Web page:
Farm engineering, Hill Farming, Welsh History

Another one bites the dust!

There is an ancient lorry trap where we live.  It used to trap carts but it has never stopped. It is the reason why the old drovers took the high road — some say it is a portal to the underworld.


It’s dusk now and the ingenuity of the Welsh farmer is bought to play — he always has a few railway sleepers about his person.  The tractor-pull has failed. The two-tractor-pull has failed — the chain has failed, fired like a mediaeval weapon into a field, but on this occasion no one is killed.  Eventually with a little modern help from the biggest jack in the world the sleepers are inserted and the spell is broken.


What happens here repeatedly is that a right angle bend, on a 1:10 rising to 1:5 hill, arrests the vehicle.  It backs down, thinking it will take the alternate route, the driver turns the wheel clockwise. “Left hand down!” I scream as I hurtle across the field (Alan has told me to do this) but it is all too late.  There is a thud as the heavily loaded grain lorry slumps against the bank.  Sadly,  think our sheep (who have seen it all before) nothing is spilled, carts were much better!

Welsh History

Off the Straight and Narrow

There is a long straight road in North Wales running north from near Dolgellau to the lake at Traws. It is so long and so straight that it shouts ‘Roman’ at travellers and sends them to look at their maps for confirmation where they might notice the icon for a Roman fort at the northern end, overlooking the lake, and feel a diversion coming on.

We, the intrepid travellers, turn off the main road and head up hill but we are being watched – by warriors ranged along the crest of the hill?   A thousand grave stones watch our progress. Weird, but we have seen similar in the back yards of Darwen and Rossendale in Lancashire, although the slab-walls there were made of local stone – millstone grit. We are near Ffestiniog, the slate capital of Wales and we know that Welsh farmers use whatever is available.

Slate Slabs on the Hillside

There are no sign posts but, sure enough, we find a gravel parking area in a desolate but raised area in the middle of a great bowl of open landscape bounded in the distance by an unbroken jagged horizon of blue mountains.

There is a mound and a small information sign which identifies it as a later Norman motte (earth mound on which to place a keep or tower), built on the site of the old Roman fort; that explains why it is so un-flat (Romans were meticulous).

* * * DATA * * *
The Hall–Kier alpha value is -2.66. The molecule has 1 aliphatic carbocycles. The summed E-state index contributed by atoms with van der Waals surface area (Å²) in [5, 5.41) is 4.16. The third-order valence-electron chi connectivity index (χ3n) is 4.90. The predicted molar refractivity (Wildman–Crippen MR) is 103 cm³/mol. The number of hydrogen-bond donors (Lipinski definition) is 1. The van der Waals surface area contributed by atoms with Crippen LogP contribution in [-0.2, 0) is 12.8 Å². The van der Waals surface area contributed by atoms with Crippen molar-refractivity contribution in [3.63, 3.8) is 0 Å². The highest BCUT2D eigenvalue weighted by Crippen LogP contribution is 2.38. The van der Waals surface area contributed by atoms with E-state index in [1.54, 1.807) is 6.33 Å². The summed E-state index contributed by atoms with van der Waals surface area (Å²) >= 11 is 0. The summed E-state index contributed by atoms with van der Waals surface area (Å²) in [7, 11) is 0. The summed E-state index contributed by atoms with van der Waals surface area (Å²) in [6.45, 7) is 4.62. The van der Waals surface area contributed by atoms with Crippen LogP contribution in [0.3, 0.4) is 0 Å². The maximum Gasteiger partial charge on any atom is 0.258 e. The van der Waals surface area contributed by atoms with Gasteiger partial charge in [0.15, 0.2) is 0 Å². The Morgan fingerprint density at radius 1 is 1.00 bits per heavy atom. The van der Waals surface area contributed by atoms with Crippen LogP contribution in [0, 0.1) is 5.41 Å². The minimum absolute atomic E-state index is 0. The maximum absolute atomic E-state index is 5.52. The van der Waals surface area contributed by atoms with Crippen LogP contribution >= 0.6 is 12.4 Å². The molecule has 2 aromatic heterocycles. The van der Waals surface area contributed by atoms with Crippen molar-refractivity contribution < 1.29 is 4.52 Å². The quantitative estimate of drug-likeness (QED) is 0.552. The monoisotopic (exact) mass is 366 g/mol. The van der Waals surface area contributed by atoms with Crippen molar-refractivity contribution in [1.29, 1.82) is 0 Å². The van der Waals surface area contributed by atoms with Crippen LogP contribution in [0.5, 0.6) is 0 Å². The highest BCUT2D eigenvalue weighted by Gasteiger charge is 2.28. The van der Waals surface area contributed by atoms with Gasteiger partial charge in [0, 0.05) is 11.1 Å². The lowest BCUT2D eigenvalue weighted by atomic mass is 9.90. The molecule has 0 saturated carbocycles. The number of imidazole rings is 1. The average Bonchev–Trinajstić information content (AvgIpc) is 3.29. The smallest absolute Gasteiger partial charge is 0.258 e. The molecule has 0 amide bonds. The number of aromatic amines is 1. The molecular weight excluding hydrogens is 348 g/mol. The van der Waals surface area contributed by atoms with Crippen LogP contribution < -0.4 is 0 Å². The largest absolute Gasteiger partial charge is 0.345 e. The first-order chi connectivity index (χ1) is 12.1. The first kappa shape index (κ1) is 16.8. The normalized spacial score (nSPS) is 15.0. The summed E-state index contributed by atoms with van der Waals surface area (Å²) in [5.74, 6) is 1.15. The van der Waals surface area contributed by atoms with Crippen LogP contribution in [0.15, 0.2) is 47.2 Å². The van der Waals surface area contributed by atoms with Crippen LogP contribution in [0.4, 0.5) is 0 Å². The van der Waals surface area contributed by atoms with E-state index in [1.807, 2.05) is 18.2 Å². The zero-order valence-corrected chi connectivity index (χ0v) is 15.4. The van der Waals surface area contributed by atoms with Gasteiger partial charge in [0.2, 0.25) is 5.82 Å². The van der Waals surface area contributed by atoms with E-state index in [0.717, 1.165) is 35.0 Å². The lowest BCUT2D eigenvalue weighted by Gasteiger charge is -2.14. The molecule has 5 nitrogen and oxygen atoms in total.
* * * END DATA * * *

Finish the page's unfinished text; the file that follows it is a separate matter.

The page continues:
Norman Motte built on pre-existing Roman site at Toman-y-mur. (Walled heap)

Norman Motte built on pre-existing Roman site at Toman-y-mur. (Walled heap)

A weather beaten and white haired lady stands gazing over a depression in the ground where rushes grow, ‘Is this an amphitheatre or a pond?’ I ask.

‘I know nothing about this place other than that I am strangely drawn to it… I come back again and again,’ she says, turning startling blue eyes to me – the colour of hair-bells.


Her gaze dances over the landscape, ’Its name, Tomen y Mur, means a rubbish heap in Welsh!’ she says, ‘That’s all I know,’ and strands of white hair lash her face and her thin brown coat, flecked with purple, flaps in the wind together with the reeds, purple thistles and white haired cotton grass that wave in the rough pasture. I feel the chill.

‘It’s Roman, they say,’ says I.

‘Oh no, this place is much, much older than that.’

When we get home we looked it up: Tomen y Mur is thought to be the Castell Mur of legend, as recorded in the Mabinogion. It was the court of Llew Llaw Gyffes who became king of Gwynedd despite the treachery of his wife Blodeuwedd who was magically created from flowers.

The Roman fort was built to pacify (that’s a euphemism for conquer) the local tribe that they called the Ordovices, led in AD50 by Caratacus, who caused a lot of trouble and suffered the brutal wrath of the Roman Governor.  in AD70 the Ordovices had recovered enough to massacre a whole Roman regiment for which they were all but wiped out and the Roman fort built.

From the air, the eyes in the sky can see the rectangles of Roman enclosures, albeit scarred by the later Norman boil which erupted in the middle of the old fort, which in turn seems quite likely to have been sited in a place, important and strategic to the vanquished Ordovices, whose legends will have lived on into the mediaeval times when written into the Mabinogion.

That’s the magic of Wales.

Wall of Slate Slabs in Snowdonia

Wall of Slate Slabs in Snowdonia